Man is jailed for attack on partner

A TODDLER could be psychologically scarred for life after witnessing an attack on her mother, a judge told a Bridlington man last week.

The two-year-old girl was present when her mother, Carrie Parker, was attacked by her father, Alan David Cammish, 32, in her Scarborough flat.

Miss Parker was repeatedly punched, grabbed by the throat and bitten on her cheek by Cammish, of Windsor Crescent, Bridlington, York Crown Court heard.

Cammish was sentenced to 16 months in prison after pleading guilty to a charge of assault occasioning actual bodily harm.

Brian Moore, prosecuting, told the court how the couple’s seven year relationship had been a difficult one, with several alleged incidents of violence – one of which was reported to the authorities but not pursued.

The couple had split but, by July 11 this year, were again seeing each other, Cammish living from time to time with Miss Parker and his daughter.

On that day Cammish went out drinking, and despite a warning from his partner not to come home drunk, he returned after drinking 20 bottles of lager.

He began abusing Miss Parker, calling her a “dog” and then, as she sat on a settee with their daughter, began the assault which carried on throughout the flat.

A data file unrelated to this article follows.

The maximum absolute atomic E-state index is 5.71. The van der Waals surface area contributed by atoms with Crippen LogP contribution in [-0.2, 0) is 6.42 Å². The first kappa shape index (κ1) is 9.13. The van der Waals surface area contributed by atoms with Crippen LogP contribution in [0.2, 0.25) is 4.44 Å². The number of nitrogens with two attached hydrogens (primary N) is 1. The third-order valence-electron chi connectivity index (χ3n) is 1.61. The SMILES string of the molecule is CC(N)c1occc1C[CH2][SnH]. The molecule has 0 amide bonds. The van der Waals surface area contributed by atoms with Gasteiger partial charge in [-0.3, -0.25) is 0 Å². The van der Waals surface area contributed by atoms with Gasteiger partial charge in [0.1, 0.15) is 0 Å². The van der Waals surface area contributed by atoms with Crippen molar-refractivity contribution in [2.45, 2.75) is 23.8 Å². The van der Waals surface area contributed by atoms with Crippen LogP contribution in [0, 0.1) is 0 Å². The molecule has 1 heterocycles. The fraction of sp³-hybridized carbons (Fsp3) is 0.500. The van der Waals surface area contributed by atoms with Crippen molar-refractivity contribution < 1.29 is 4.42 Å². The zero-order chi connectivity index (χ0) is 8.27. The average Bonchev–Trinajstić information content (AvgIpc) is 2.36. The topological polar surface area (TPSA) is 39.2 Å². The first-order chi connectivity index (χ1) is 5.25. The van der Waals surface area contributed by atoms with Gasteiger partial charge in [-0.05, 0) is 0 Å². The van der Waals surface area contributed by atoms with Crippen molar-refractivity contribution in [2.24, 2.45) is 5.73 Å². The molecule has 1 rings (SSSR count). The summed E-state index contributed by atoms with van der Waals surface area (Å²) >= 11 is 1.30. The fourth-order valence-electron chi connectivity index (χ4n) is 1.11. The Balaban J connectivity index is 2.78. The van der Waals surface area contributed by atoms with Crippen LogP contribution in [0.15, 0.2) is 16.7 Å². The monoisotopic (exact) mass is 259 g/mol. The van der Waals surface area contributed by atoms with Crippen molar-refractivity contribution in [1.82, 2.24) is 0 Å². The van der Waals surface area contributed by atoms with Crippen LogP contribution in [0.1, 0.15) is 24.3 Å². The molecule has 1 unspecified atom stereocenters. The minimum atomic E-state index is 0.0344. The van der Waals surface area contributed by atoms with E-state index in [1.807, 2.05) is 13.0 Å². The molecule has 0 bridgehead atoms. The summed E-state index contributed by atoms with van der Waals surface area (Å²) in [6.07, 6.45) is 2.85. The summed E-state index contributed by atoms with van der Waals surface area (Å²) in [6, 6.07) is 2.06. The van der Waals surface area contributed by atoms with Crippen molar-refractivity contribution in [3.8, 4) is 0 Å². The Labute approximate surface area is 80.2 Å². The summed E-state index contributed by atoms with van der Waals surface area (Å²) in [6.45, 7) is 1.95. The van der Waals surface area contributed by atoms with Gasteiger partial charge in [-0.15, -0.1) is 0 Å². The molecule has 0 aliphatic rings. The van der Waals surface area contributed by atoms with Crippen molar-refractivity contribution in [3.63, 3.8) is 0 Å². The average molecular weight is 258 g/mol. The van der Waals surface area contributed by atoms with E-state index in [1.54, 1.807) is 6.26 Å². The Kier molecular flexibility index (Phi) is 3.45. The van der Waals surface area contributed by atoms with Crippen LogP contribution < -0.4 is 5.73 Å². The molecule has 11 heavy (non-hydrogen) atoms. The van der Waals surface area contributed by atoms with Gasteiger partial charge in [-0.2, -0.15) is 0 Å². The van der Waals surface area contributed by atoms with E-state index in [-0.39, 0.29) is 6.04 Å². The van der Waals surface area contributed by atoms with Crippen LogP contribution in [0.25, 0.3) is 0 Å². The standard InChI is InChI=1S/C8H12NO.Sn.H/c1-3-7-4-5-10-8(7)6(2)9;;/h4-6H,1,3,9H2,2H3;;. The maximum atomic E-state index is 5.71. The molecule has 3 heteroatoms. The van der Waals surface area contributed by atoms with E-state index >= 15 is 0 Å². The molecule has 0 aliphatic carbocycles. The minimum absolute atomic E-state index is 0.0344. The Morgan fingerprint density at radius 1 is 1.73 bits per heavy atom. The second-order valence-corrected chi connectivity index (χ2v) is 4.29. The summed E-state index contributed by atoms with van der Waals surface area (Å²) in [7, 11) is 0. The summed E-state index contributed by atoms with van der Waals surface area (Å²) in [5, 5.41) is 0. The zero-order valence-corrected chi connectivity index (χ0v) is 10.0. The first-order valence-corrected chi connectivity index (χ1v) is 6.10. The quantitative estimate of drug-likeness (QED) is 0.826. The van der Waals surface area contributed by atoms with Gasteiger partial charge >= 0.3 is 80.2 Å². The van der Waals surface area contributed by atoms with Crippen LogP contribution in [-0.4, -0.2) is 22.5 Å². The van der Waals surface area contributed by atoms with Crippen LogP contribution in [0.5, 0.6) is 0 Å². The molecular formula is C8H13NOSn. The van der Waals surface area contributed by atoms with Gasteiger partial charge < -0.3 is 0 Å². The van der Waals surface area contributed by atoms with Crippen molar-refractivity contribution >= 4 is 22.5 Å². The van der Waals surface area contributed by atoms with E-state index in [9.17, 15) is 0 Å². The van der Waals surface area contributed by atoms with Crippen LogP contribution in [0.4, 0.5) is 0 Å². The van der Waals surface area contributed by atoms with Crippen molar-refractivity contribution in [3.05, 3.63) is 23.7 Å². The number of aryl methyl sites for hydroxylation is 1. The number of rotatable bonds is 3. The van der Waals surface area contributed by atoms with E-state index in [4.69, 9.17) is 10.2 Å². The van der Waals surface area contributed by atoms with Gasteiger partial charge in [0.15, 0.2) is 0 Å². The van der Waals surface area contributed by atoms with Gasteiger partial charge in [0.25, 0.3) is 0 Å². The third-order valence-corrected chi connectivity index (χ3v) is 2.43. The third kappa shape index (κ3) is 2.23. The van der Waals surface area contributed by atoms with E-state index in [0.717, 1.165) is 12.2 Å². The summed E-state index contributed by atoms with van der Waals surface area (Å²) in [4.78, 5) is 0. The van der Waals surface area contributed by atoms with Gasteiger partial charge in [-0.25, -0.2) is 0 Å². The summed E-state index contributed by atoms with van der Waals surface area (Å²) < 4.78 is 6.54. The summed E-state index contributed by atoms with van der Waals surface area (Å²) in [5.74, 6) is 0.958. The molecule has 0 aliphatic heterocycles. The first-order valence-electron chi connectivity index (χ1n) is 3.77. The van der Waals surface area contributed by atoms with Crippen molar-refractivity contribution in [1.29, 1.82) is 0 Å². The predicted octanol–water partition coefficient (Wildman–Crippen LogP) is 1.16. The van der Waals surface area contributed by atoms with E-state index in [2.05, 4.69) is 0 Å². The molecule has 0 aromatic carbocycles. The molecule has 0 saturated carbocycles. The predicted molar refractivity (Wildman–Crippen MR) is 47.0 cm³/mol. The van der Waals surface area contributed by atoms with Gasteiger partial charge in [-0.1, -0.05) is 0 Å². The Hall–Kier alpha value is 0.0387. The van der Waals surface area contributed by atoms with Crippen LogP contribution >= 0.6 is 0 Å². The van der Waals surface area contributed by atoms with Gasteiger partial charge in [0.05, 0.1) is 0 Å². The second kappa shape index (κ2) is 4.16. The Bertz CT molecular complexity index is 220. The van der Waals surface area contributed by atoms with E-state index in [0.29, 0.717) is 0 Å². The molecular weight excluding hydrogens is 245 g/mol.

Miss Parker made several unsuccessful attempts to escape the building, also screaming for help out of a window, before finally managing to get out into the street with the young, crying girl.

Cammish snatched his daughter back and, after first returning to the flat, left the scene with her before later contacting the police.

The court heard that Cammish has several previous convictions for violence, including two in which he bit his victims, resulting in prison sentences.

One of these attacks resulted in one complainant having to have 24 stitches inserted into an ear wound.

As a result of the attack on Miss Parker she sustained a black eye, reddening, a tooth mark to her cheek and damage to her arm and hand.

Ruth Cranidge, mitigating, asked the court not to jail her client, who had already spent 98 days on remand, telling the court that prison would lead to him losing his accommodation and not receiving the help Cammish himself knows he needs.

She added that because of the state he was in, and because what had happened, Cammish had realised that his daughter should not be with him and had contacted the police to ensure her safety.

Passing sentence, Judge Colin Burn said that the daughter may have suffered permanent psychological harm after witnessing the attack.

Judge Burn added that Cammish’s previous record of using his teeth in assaults could not be ignored, despite his early guilty pleas and expressions of remorse and shame.